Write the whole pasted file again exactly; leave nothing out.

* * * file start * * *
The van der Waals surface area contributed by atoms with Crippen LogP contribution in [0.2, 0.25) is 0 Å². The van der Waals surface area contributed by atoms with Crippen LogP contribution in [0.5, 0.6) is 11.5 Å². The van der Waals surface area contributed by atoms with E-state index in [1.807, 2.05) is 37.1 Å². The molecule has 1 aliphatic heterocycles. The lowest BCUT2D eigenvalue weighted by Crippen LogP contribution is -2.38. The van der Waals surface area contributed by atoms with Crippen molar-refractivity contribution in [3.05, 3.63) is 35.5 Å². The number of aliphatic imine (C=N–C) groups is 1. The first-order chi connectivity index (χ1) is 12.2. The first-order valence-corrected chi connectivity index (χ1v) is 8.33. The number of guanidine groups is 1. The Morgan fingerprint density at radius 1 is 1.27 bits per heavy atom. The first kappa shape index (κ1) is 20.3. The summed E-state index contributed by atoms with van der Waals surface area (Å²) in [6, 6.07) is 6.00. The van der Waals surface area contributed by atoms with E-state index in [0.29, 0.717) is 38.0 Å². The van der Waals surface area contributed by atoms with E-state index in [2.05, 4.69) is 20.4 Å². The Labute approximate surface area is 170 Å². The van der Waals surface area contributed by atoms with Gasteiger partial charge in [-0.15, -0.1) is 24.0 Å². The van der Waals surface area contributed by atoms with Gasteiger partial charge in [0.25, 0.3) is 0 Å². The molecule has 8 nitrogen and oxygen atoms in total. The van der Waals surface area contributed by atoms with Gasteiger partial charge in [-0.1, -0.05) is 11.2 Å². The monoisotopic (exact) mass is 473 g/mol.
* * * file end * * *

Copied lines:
The van der Waals surface area contributed by atoms with Crippen LogP contribution in [0.2, 0.25) is 0 Å². The van der Waals surface area contributed by atoms with Crippen LogP contribution in [0.5, 0.6) is 11.5 Å². The van der Waals surface area contributed by atoms with E-state index in [1.807, 2.05) is 37.1 Å². The molecule has 1 aliphatic heterocycles. The lowest BCUT2D eigenvalue weighted by Crippen LogP contribution is -2.38. The van der Waals surface area contributed by atoms with Crippen molar-refractivity contribution in [3.05, 3.63) is 35.5 Å². The number of aliphatic imine (C=N–C) groups is 1. The first-order chi connectivity index (χ1) is 12.2. The first-order valence-corrected chi connectivity index (χ1v) is 8.33. The number of guanidine groups is 1. The Morgan fingerprint density at radius 1 is 1.27 bits per heavy atom. The first kappa shape index (κ1) is 20.3. The summed E-state index contributed by atoms with van der Waals surface area (Å²) in [6, 6.07) is 6.00. The van der Waals surface area contributed by atoms with E-state index in [0.29, 0.717) is 38.0 Å². The van der Waals surface area contributed by atoms with E-state index in [2.05, 4.69) is 20.4 Å². The Labute approximate surface area is 170 Å². The van der Waals surface area contributed by atoms with Gasteiger partial charge in [-0.15, -0.1) is 24.0 Å². The van der Waals surface area contributed by atoms with Gasteiger partial charge in [0.25, 0.3) is 0 Å². The molecule has 8 nitrogen and oxygen atoms in total. The van der Waals surface area contributed by atoms with Gasteiger partial charge in [-0.1, -0.05) is 11.2 Å². The monoisotopic (exact) mass is 473 g/mol.